Australia’s Senate on Friday passed voting reforms following a 28-hours session, strengthening Prime Minister Malcolm Turnbull’s hand to dissolve both houses of parliament and call an early election to end a hostile Senate.
Independent and minor party senators elected at the last election in 2013 have blocked main parts of the government’s agenda which they say would make higher education and health care more expensive and limit access to welfare.
The Senate voting reforms would make it more difficult for smaller parties to enter parliament through vote sharing deals.
Turnbull is now considered likely to decide a rare double dissolution of both houses of parliament. It would change delayer senators and allow long-stalled economic reforms.
The debate session on voting reforms commenced on Thursday morning in the Senate and continued on Friday as lawmakers, at least one dressed in pyjamas, employed delaying tactics aimed at breaking their opponents' will.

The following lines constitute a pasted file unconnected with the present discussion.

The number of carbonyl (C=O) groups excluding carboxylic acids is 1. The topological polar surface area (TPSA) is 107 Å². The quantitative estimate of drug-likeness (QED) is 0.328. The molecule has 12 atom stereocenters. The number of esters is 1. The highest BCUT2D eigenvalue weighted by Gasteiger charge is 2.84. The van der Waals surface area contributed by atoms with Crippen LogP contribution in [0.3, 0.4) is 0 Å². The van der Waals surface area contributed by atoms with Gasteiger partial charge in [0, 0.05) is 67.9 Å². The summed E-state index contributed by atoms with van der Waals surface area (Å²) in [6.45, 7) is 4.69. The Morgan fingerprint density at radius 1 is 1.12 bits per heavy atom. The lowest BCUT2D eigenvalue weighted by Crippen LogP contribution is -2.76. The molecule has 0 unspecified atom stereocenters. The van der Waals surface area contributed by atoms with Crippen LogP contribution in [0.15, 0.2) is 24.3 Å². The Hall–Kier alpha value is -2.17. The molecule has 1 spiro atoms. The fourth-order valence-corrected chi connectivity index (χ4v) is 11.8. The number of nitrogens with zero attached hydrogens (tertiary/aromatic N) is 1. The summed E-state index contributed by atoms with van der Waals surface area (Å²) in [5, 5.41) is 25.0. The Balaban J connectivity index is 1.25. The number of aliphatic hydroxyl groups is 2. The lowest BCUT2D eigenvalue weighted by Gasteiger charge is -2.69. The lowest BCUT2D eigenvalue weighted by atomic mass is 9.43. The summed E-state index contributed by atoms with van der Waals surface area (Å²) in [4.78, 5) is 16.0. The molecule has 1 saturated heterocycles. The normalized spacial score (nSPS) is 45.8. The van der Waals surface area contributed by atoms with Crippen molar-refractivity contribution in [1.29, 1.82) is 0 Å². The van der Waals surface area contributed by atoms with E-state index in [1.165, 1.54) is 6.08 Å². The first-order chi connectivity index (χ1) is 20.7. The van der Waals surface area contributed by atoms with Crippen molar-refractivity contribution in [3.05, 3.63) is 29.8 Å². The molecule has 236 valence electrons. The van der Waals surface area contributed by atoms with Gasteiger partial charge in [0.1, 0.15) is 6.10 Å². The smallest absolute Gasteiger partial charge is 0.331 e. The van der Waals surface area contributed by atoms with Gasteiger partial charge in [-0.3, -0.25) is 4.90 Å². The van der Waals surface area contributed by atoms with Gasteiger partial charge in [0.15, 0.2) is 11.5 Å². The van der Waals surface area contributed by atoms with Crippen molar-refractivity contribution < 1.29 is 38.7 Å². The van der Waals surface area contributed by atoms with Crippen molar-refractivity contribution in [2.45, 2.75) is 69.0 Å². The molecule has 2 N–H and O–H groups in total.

The reforms were eventually approved and parliament disbanded until May when the annual budget is due.
"It's a reform which will help ensure that future Senate election results truly reflect the will of the Australian people," Finance Minister Mathias Cormann said.
Turnbull has consistently led opinion polls following coming to power last year and his ruling Liberal-National coalition is leading the opposition Labor party comfortably in recent polls. There has been speculation that an early election may take place.
An election is due to take place by January 2017, but it is expected a snap election may be called in the second half of 2016.
According to Australia's constitution, Turnbull faces a May 11 deadline to call a double dissolution election and the earliest it could be held is in June.
To trigger a snap election, he needs the approval of the Senate.